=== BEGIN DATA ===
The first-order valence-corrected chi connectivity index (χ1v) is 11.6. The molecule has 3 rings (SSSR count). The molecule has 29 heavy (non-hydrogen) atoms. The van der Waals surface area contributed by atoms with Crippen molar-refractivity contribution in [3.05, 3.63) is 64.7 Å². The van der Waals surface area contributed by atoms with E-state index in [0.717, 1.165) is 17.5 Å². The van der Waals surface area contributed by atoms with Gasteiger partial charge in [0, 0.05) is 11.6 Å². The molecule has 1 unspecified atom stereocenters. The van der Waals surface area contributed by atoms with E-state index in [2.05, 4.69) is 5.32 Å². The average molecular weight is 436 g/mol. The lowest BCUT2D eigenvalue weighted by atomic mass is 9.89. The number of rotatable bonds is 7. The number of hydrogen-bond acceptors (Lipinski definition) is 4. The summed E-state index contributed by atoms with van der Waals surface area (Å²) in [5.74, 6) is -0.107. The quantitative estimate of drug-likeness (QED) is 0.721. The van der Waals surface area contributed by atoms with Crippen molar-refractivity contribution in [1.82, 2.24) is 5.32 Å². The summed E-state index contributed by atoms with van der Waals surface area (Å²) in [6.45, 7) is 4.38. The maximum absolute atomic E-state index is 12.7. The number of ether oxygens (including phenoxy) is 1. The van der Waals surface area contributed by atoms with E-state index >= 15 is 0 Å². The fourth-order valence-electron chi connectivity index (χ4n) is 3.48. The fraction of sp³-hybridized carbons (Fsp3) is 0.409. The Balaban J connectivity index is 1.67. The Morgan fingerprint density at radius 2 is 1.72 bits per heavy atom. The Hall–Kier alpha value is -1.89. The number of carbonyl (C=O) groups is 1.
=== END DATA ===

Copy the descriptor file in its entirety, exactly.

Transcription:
The first-order valence-corrected chi connectivity index (χ1v) is 11.6. The molecule has 3 rings (SSSR count). The molecule has 29 heavy (non-hydrogen) atoms. The van der Waals surface area contributed by atoms with Crippen molar-refractivity contribution in [3.05, 3.63) is 64.7 Å². The van der Waals surface area contributed by atoms with E-state index in [0.717, 1.165) is 17.5 Å². The van der Waals surface area contributed by atoms with Gasteiger partial charge in [0, 0.05) is 11.6 Å². The molecule has 1 unspecified atom stereocenters. The van der Waals surface area contributed by atoms with E-state index in [2.05, 4.69) is 5.32 Å². The average molecular weight is 436 g/mol. The lowest BCUT2D eigenvalue weighted by atomic mass is 9.89. The number of rotatable bonds is 7. The number of hydrogen-bond acceptors (Lipinski definition) is 4. The summed E-state index contributed by atoms with van der Waals surface area (Å²) in [5.74, 6) is -0.107. The quantitative estimate of drug-likeness (QED) is 0.721. The van der Waals surface area contributed by atoms with Crippen molar-refractivity contribution in [1.82, 2.24) is 5.32 Å². The summed E-state index contributed by atoms with van der Waals surface area (Å²) in [6.45, 7) is 4.38. The maximum absolute atomic E-state index is 12.7. The number of ether oxygens (including phenoxy) is 1. The van der Waals surface area contributed by atoms with E-state index >= 15 is 0 Å². The fourth-order valence-electron chi connectivity index (χ4n) is 3.48. The fraction of sp³-hybridized carbons (Fsp3) is 0.409. The Balaban J connectivity index is 1.67. The Morgan fingerprint density at radius 2 is 1.72 bits per heavy atom. The Hall–Kier alpha value is -1.89. The number of carbonyl (C=O) groups is 1.